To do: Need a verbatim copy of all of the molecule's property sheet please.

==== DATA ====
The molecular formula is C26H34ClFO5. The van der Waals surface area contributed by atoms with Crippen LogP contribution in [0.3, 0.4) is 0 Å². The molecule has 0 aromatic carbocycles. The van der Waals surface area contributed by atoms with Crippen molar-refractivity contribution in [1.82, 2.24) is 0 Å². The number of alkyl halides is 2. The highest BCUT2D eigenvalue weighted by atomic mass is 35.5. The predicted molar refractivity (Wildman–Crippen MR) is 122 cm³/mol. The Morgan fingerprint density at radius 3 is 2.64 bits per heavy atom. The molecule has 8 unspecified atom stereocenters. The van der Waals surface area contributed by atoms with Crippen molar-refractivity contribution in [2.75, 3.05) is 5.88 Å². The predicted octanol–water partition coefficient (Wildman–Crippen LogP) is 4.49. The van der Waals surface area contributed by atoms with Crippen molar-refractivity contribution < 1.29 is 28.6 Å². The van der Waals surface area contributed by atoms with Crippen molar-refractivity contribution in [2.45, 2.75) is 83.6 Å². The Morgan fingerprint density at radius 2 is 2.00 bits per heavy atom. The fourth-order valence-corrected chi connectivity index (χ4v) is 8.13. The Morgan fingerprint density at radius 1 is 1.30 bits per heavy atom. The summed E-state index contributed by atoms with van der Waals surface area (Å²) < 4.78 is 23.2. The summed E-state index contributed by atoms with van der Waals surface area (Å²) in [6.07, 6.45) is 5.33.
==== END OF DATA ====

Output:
The molecular formula is C26H34ClFO5. The van der Waals surface area contributed by atoms with Crippen LogP contribution in [0.3, 0.4) is 0 Å². The molecule has 0 aromatic carbocycles. The van der Waals surface area contributed by atoms with Crippen molar-refractivity contribution in [1.82, 2.24) is 0 Å². The number of alkyl halides is 2. The highest BCUT2D eigenvalue weighted by atomic mass is 35.5. The predicted molar refractivity (Wildman–Crippen MR) is 122 cm³/mol. The Morgan fingerprint density at radius 3 is 2.64 bits per heavy atom. The molecule has 8 unspecified atom stereocenters. The van der Waals surface area contributed by atoms with Crippen molar-refractivity contribution in [2.75, 3.05) is 5.88 Å². The predicted octanol–water partition coefficient (Wildman–Crippen LogP) is 4.49. The van der Waals surface area contributed by atoms with Crippen molar-refractivity contribution < 1.29 is 28.6 Å². The van der Waals surface area contributed by atoms with Crippen molar-refractivity contribution in [2.45, 2.75) is 83.6 Å². The Morgan fingerprint density at radius 2 is 2.00 bits per heavy atom. The fourth-order valence-corrected chi connectivity index (χ4v) is 8.13. The Morgan fingerprint density at radius 1 is 1.30 bits per heavy atom. The summed E-state index contributed by atoms with van der Waals surface area (Å²) < 4.78 is 23.2. The summed E-state index contributed by atoms with van der Waals surface area (Å²) in [6.07, 6.45) is 5.33.